Attack of the Limousine Conservatives

Despite his laughable photo ops trumpeting workers, President Bush has built up a long record that shows his antipathy for the American labor force. Along with his executive orders aimed at weakening unions, he has packed the National Labor Relations Board with anti-worker ideologues, threatened to veto the creation of the Department of Homeland Security if employees were given union rights, and continues his effort to restrict workers from seeking legal redress against abusive employers.

Now, the crusade against American workers is hitting the heartland. While here in Montana, the state government is close to finalizing a laudable pay raise package with the state employees union, in other states, governors are expanding conservatives’ war against workers.

In Missouri and Indiana, Governors Matt Blunt and Mitch Daniels issued executive orders eliminating collective bargaining rights for some 50,000 total employees. The moves, within the governors’ first week in office, terminated workers’ rights to negotiate negotiate wages, health care and working conditions.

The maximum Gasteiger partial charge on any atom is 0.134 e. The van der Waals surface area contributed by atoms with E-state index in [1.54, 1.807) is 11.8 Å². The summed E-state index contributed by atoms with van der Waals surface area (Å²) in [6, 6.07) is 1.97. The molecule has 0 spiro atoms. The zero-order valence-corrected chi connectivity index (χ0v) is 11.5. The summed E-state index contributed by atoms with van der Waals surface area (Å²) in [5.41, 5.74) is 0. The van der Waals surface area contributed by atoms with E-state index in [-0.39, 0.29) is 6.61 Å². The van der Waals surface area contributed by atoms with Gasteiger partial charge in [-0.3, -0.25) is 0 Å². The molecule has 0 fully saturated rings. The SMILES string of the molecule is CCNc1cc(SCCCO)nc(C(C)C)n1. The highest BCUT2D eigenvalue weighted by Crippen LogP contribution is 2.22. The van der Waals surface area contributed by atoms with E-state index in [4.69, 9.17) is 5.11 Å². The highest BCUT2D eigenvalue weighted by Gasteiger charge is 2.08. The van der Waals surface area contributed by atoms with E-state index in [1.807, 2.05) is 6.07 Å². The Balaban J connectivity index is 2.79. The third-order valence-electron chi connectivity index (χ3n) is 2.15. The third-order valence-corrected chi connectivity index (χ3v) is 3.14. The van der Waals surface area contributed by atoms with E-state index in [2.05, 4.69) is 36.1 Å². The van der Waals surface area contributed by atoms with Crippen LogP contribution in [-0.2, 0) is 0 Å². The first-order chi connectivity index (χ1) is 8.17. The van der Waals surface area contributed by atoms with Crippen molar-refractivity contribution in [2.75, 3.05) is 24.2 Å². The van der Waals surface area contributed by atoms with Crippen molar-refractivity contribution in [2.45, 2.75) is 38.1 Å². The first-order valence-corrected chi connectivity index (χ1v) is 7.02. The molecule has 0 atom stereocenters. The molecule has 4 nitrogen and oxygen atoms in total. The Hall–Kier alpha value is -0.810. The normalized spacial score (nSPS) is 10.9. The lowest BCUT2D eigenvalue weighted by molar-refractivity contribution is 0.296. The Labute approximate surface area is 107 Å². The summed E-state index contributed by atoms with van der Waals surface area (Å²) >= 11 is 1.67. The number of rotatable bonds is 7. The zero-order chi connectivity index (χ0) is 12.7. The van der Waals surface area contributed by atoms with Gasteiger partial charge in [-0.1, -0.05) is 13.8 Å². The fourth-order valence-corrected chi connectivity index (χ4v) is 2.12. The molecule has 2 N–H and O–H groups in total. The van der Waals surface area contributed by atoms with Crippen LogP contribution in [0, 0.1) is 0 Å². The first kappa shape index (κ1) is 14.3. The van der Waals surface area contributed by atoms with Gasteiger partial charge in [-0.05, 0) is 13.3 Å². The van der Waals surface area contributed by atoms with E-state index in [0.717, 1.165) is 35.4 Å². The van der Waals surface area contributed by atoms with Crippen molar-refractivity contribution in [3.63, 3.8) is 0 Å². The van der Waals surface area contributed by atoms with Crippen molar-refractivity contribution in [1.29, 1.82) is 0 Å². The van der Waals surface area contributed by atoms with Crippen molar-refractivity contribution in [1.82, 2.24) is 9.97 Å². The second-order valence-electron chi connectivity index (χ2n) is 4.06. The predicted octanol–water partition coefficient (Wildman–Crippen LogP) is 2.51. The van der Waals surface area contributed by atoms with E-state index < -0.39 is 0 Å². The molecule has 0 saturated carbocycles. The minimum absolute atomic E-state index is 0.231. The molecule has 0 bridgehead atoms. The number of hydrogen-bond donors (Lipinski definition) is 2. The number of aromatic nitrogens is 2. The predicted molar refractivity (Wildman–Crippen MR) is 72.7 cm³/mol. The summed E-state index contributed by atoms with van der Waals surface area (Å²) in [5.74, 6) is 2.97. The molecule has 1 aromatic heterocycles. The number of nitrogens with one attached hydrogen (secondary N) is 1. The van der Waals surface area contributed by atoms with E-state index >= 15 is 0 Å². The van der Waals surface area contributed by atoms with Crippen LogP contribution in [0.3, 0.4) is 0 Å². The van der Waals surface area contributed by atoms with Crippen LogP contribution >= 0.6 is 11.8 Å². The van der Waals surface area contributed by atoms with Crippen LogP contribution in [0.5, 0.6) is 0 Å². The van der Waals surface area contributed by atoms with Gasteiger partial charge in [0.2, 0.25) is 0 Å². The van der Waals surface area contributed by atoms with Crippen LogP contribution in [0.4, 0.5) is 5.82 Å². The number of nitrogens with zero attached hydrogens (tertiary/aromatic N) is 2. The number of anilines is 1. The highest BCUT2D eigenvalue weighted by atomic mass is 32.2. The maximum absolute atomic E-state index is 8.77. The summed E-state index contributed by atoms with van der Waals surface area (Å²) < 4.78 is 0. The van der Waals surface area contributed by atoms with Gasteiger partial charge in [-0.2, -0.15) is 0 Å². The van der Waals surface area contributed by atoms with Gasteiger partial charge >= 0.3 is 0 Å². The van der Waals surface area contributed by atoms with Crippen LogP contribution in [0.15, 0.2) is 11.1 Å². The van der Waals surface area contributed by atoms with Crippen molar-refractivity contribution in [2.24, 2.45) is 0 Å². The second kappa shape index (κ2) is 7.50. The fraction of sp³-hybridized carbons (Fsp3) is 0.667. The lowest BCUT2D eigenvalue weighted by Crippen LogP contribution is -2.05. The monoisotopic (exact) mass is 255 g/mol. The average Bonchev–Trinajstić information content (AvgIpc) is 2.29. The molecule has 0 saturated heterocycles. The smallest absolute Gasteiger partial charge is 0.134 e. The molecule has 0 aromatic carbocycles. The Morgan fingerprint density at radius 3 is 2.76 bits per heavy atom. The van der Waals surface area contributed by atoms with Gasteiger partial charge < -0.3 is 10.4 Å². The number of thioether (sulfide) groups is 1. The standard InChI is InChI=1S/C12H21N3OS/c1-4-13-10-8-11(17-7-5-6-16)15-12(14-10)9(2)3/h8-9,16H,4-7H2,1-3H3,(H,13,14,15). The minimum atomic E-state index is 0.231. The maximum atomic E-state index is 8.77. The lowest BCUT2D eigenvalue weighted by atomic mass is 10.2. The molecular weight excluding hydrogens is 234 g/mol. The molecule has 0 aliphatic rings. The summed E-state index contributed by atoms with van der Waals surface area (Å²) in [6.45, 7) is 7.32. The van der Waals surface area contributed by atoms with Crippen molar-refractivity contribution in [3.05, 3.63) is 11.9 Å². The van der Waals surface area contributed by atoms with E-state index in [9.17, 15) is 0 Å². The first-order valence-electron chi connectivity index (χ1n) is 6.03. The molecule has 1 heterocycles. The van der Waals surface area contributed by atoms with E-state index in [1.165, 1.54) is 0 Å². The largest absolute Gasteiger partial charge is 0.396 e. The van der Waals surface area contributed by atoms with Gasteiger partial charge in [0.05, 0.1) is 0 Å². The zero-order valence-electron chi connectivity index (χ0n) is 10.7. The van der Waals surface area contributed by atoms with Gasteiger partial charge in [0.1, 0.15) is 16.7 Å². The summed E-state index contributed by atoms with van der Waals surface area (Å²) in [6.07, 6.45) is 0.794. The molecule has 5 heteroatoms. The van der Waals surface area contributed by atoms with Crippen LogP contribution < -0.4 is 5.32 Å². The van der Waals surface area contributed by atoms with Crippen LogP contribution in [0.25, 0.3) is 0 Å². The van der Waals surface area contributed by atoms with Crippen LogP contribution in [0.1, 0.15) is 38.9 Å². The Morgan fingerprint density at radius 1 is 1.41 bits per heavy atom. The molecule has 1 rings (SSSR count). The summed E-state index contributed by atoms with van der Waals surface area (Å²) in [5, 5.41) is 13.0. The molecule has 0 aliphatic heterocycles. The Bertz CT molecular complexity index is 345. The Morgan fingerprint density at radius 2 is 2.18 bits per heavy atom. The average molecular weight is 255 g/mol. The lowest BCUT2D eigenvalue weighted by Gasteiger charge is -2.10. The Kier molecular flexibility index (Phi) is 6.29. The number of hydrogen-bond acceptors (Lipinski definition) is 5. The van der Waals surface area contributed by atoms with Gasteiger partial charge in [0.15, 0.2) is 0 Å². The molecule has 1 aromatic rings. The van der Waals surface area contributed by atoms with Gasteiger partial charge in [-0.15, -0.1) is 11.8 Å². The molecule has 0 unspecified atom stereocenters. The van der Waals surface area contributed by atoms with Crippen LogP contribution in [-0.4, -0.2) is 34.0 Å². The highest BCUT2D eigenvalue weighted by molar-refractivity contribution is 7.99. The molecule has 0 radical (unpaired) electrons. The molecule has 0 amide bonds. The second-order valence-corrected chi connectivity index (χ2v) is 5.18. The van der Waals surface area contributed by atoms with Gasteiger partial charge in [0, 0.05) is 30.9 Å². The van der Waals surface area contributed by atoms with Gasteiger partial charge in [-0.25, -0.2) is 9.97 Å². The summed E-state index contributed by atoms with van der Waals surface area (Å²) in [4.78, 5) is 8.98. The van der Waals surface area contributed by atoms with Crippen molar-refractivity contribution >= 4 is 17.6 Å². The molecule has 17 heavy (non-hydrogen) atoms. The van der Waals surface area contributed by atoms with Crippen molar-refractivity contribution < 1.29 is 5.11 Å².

In California, Gov. Arnold Schwarzenegger is calling unions “evil” and trying to privatize the state employees’ pension system. Earlier this year, Schwarzenegger helped engineer the removal of a top labor leader from the board of the California Public Employees Retirement System (Calpers) after the official won praise for using Calpers financial power to push progressive causes on behalf of workers.


I guess we shouldn’t be surprised: the fact is, many of America’s most prominent right-wingers are limousine conservatives, with almost no experience getting their hands dirty doing any real labor. Daniels’ career was marked by his time as a wealthy pharmaceutical industry executive. Blunt’s only claim to fame is being the son of a powerful, anti-union congressman. Schwarzenegger is a millionaire Hollywood movie star. And Bush is one of America’s foremost aristocrats — a classic blueblood who has been surrounded by money, priviledge and the corresponding cultural disdain for hard work his entire life. But now these limousine conservatives are waging a war to transform their own disdain for workers into sweeping public policy — and the ramifications are ugly.